Patient perceptions guide discharge education process

Patients often want more than what's allowed

Transitions in health care are changing more quickly than patients' expectations, which is why it's important to address these expectations head-on, an expert notes.

"That's been one of our greatest challenges — setting appropriate expectations," says Pamela J. Tobichuk, RN, ONC, a nurse case manager with the pre-admission orthopaedic total joint program at Massachusetts General Hospital in Boston. Tobichuk spoke about using a pre-admission prediction tool to improve the discharge process at the 18th annual conference of the Case Management Society of America (CMSA), held June 17-20, 2008, in Orlando, FL.

Sometimes patients will have a long lag time between when they are first told they will need elective joint therapy and when they actually schedule such therapy, Tobichuk says.

"They've had all this time before the surgery to build up expectations," Tobichuk says. "They might have a preconceived notion about what it is they'll do, and way back when they first met with the physician this was not part of the conversation or focus."

Another reason expectations might be different is that patients often have a friend, spouse, or neighbor who has been through similar therapy, and the way this other person's discharge was handled was different, she adds.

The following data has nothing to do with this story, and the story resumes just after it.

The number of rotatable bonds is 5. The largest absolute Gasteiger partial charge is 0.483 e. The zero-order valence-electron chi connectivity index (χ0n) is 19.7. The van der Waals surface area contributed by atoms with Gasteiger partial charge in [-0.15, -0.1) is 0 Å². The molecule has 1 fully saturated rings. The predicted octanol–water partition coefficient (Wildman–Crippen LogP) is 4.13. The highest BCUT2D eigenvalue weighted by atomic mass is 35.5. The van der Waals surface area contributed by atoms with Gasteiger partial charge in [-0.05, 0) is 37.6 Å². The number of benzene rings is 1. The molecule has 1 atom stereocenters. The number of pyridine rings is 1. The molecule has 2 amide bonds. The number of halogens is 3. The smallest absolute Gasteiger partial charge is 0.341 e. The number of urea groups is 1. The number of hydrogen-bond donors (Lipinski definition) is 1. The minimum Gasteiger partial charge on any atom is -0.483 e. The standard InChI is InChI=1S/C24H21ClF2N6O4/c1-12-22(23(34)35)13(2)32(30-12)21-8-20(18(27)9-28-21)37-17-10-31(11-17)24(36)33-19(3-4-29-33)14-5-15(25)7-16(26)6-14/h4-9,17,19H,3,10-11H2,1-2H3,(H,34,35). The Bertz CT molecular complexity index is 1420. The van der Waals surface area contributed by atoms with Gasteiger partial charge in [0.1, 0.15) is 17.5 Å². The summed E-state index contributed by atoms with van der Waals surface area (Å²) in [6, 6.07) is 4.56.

For example, it's possible the patient's husband had knee surgery a few years ago, and the spouse was discharged to an acute rehabilitation facility.

Now, because of payer and Medicare changes, this option is unavailable to the wife, and yet she expected that's precisely where she would go after discharge.

"Most times we ask the patient, 'What is your plan?' and the patient might answer, 'Oh, I'm going to Spaulding Rehab,' which is an acute rehab facility," Tobichuk says.

So it's the discharge planner/case manager's job to educate the patient about which options are available.

"I educate patients on the levels of care, home care, and even outpatient therapy," Tobichuk says. "We teach patients that they'll have some sort of therapy or rehabilitation, but we better define how this will be done."

For instance, low-risk patients who are highly motivated might be sent home and referred directly to outpatient therapy, she explains.

Mid-level risk patients might be sent home to receive home care, including therapy in the home, and high-risk patients might be discharged to a skilled nursing facility, where they receive physical therapy.

Occasionally, a patient will insist that a referral be made to acute rehabilitation.

In answer the discharge planner can say, "Okay, I'll put the referral in, but I'm telling you this is unlikely," Tobichuk says.

The key is to engage the patient in the conversation, obtaining the patient's ownership of the discharge process.

Patients who feel that their opinions and concerns were heard and who are well-educated on what will happen to them post-discharge often report reduced anxiety about the discharge process.

"I try to explain that everyone's situation is different," Tobichuk says. "We look at every case independently, and we try to give them an opportunity to be proactive in their own discharge plan, to empower them to make some decisions about what they're going to need."